The client in GC21 (Edition 2) is referred to as the principal and his agent/representative or superintendent is referred to as the principal’s authorized person whereas the client in ABIC MW-1 2003 is referred to as the owner and his agent/representative or superintendent is referred to as the architect. Both the principal’s authorized person and the architect administers the contract on behalf of the client. In GC21 (Edition 2), the principal’s authorized person certifies all works done by the contractor before any payment can be made. He only acts as the principal’s agent but not as an independent assessor, certifier or valuer. The principal’s authorized person is also allowed to delegate its contractual powers and functions to others but must notify the contractor on the same through a written notice. In ABIC MW-1 2003, the architect works as an agent of the owner and is responsible for giving the contractor all necessary information. He also acts as an independent assessor, certifier or valuer but not as the owner’s agent, but the owner must ensure that his acts are impartial, fair and in compliance with the contract.
ABIC MW-1 2003
GC21 (Edition 2) Contract allows contractors to nominate subcontractors and suppliers, and subcontract part of the works. Before engaging any subcontractor or supplier, the contractor must provide nominated subcontractors’ or suppliers’ details to the principal. The principal is entitled to reject nominated subcontractors or suppliers on reasonable grounds. The contractor is required to start by nominating subcontractors or suppliers from preferred list. Under this Contract, the contractor takes responsibility of all subcontractors and suppliers, and their omissions or acts. The subcontracts must contain all the relevant requirements outlined in this Contract. Some of these include: obligations of the contractor, termination rights, payment methods, dispute resolution methods, etc.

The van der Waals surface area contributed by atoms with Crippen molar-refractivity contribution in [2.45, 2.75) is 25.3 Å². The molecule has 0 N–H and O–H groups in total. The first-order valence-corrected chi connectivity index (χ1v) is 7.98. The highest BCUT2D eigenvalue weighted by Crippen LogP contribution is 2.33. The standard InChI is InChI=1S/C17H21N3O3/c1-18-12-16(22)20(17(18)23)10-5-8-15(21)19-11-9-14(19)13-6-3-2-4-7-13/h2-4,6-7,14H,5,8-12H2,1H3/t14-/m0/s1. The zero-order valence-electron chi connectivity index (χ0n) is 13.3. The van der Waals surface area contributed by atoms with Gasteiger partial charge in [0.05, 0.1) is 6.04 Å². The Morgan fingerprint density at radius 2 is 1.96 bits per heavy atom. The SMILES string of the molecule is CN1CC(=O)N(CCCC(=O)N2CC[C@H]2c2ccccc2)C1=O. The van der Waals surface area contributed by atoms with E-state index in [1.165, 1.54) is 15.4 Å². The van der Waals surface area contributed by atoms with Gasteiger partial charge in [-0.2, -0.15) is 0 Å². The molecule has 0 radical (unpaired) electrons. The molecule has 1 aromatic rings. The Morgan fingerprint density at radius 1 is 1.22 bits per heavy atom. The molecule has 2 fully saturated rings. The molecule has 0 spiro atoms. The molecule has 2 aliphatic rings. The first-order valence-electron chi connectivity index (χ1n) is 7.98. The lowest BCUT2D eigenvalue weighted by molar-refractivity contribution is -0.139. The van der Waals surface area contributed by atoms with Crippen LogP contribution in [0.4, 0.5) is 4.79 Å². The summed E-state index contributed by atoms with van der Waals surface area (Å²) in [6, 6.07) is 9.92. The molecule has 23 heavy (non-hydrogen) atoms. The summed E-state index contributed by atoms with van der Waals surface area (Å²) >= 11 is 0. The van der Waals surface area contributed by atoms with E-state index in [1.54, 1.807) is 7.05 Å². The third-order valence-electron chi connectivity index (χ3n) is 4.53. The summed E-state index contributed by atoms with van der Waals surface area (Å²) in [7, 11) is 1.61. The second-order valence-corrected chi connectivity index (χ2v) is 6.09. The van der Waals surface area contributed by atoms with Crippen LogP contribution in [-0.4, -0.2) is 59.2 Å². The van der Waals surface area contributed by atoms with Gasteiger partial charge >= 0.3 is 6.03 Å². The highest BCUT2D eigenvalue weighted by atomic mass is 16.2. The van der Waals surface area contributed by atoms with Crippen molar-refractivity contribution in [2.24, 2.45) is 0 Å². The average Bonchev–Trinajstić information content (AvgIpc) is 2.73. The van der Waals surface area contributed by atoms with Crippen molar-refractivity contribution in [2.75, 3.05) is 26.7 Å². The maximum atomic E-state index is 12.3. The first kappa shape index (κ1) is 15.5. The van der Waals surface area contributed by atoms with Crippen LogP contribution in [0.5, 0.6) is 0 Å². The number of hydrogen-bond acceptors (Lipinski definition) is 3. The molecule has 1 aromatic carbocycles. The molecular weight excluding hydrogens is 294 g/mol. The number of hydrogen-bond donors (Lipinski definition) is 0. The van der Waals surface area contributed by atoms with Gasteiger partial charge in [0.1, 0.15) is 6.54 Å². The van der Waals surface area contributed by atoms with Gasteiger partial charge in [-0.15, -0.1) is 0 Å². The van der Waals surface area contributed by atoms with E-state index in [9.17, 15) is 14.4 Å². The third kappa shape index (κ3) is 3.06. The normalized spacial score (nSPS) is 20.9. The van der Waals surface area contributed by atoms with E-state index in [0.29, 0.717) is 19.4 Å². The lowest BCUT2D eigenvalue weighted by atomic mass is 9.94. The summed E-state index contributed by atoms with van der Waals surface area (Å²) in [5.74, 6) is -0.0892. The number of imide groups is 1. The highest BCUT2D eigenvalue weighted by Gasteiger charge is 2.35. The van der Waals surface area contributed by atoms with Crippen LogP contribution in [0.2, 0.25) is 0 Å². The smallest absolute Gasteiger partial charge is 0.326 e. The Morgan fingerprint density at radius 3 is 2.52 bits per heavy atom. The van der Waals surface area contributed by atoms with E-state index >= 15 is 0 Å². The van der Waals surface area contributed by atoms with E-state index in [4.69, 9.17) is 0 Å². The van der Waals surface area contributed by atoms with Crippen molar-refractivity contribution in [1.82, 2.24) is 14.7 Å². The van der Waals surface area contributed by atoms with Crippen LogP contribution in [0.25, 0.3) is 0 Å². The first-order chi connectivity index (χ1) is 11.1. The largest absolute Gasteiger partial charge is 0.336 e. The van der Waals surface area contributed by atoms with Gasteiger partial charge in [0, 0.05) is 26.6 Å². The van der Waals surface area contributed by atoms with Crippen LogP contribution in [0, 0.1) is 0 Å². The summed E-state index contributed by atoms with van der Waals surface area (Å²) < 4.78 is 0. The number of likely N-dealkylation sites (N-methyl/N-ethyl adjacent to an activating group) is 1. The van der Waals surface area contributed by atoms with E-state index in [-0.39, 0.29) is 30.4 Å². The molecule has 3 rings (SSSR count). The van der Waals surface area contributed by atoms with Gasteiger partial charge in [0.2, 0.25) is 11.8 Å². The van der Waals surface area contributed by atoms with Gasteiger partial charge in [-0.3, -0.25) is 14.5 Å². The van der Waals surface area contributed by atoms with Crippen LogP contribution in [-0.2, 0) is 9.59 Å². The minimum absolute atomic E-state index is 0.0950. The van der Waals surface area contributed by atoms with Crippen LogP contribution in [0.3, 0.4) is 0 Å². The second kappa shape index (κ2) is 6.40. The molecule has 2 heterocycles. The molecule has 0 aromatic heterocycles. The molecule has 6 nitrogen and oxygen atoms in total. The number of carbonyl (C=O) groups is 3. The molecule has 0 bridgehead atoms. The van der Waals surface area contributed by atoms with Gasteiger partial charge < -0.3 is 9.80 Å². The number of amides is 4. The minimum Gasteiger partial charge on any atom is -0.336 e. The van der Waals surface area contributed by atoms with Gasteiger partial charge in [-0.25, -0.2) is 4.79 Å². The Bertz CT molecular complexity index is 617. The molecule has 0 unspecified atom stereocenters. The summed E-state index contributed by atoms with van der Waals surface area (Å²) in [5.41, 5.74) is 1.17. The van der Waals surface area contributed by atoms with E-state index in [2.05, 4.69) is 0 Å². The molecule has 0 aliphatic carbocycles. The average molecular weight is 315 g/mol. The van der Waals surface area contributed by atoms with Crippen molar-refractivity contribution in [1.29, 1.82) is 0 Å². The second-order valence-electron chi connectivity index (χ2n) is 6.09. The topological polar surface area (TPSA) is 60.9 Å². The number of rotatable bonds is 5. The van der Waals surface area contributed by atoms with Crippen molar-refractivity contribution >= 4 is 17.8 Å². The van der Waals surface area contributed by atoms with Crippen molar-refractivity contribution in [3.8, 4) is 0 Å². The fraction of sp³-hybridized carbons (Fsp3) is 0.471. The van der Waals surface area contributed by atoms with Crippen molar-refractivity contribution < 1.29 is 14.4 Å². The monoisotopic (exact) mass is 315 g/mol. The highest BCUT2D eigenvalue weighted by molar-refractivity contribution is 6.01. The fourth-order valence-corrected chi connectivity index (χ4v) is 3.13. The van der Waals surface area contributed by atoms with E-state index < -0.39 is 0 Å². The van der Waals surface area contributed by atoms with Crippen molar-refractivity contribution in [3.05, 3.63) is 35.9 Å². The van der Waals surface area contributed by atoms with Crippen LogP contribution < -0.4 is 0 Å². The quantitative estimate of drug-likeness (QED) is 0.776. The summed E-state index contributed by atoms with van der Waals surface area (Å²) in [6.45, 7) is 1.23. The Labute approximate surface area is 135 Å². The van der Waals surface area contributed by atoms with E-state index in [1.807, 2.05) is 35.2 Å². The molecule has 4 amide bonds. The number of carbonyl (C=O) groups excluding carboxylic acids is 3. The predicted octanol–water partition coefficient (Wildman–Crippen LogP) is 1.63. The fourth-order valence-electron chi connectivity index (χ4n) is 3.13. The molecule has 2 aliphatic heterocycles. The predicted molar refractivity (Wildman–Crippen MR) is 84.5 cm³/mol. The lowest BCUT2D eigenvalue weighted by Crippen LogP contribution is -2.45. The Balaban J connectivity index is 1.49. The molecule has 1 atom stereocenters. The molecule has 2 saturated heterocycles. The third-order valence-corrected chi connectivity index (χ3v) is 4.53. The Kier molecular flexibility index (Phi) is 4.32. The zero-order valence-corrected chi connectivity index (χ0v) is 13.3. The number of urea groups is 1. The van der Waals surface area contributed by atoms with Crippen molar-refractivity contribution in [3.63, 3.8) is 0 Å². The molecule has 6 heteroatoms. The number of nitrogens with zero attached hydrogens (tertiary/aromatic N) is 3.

In ABIC MW-1 2003 Contract, the contractor is allowed to subcontract part of the works but not the whole of it. Even if the work is subcontracted, the contractor still remains responsible for any omissions or acts of its subcontractors and suppliers. It is also mandatory for pertinent provisions contained in this Contract to be included in contracts made between the contractor and subcontractors or suppliers. This Contract also requires the contractor to fully notify potential subcontractors or suppliers about relevant obligations of the contractor under this contract.